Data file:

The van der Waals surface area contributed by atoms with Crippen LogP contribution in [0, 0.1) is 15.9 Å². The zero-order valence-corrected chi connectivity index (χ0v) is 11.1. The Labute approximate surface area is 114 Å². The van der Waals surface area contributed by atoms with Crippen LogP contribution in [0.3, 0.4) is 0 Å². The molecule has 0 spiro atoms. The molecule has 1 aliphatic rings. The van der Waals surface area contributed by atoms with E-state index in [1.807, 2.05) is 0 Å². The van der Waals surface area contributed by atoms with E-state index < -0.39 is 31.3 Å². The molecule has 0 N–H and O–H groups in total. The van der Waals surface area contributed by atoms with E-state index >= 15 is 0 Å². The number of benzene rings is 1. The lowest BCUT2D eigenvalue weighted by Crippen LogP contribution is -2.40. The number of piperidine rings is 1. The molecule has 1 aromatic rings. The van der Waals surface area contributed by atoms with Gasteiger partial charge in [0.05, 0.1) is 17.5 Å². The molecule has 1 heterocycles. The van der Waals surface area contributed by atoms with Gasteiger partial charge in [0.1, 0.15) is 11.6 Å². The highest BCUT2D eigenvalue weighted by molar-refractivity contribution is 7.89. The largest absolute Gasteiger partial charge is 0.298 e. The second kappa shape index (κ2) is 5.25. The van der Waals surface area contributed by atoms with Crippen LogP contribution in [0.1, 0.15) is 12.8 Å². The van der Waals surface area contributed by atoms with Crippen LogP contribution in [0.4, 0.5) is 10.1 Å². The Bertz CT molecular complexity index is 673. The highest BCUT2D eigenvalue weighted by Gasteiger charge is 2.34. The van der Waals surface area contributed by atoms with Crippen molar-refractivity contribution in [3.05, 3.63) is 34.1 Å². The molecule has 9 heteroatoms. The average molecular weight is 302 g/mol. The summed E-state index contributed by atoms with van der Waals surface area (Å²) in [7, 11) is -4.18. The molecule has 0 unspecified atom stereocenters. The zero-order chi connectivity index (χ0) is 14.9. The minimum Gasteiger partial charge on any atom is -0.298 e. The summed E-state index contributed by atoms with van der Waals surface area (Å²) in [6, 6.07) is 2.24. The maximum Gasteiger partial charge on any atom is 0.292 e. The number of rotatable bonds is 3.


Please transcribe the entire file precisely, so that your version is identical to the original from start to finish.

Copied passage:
The van der Waals surface area contributed by atoms with Crippen LogP contribution in [0, 0.1) is 15.9 Å². The zero-order valence-corrected chi connectivity index (χ0v) is 11.1. The Labute approximate surface area is 114 Å². The van der Waals surface area contributed by atoms with Crippen LogP contribution in [0.3, 0.4) is 0 Å². The molecule has 0 spiro atoms. The molecule has 1 aliphatic rings. The van der Waals surface area contributed by atoms with E-state index in [1.807, 2.05) is 0 Å². The van der Waals surface area contributed by atoms with E-state index < -0.39 is 31.3 Å². The molecule has 0 N–H and O–H groups in total. The van der Waals surface area contributed by atoms with E-state index >= 15 is 0 Å². The number of benzene rings is 1. The lowest BCUT2D eigenvalue weighted by Crippen LogP contribution is -2.40. The number of piperidine rings is 1. The molecule has 1 aromatic rings. The van der Waals surface area contributed by atoms with Gasteiger partial charge in [0.05, 0.1) is 17.5 Å². The molecule has 1 heterocycles. The van der Waals surface area contributed by atoms with Gasteiger partial charge in [0.1, 0.15) is 11.6 Å². The highest BCUT2D eigenvalue weighted by molar-refractivity contribution is 7.89. The largest absolute Gasteiger partial charge is 0.298 e. The second kappa shape index (κ2) is 5.25. The van der Waals surface area contributed by atoms with Crippen LogP contribution in [0.1, 0.15) is 12.8 Å². The van der Waals surface area contributed by atoms with Crippen LogP contribution in [0.4, 0.5) is 10.1 Å². The Bertz CT molecular complexity index is 673. The highest BCUT2D eigenvalue weighted by Gasteiger charge is 2.34. The van der Waals surface area contributed by atoms with Crippen molar-refractivity contribution in [3.05, 3.63) is 34.1 Å². The molecule has 9 heteroatoms. The average molecular weight is 302 g/mol. The summed E-state index contributed by atoms with van der Waals surface area (Å²) in [7, 11) is -4.18. The molecule has 0 unspecified atom stereocenters. The zero-order chi connectivity index (χ0) is 14.9. The minimum Gasteiger partial charge on any atom is -0.298 e. The summed E-state index contributed by atoms with van der Waals surface area (Å²) in [6, 6.07) is 2.24. The maximum Gasteiger partial charge on any atom is 0.292 e. The number of rotatable bonds is 3.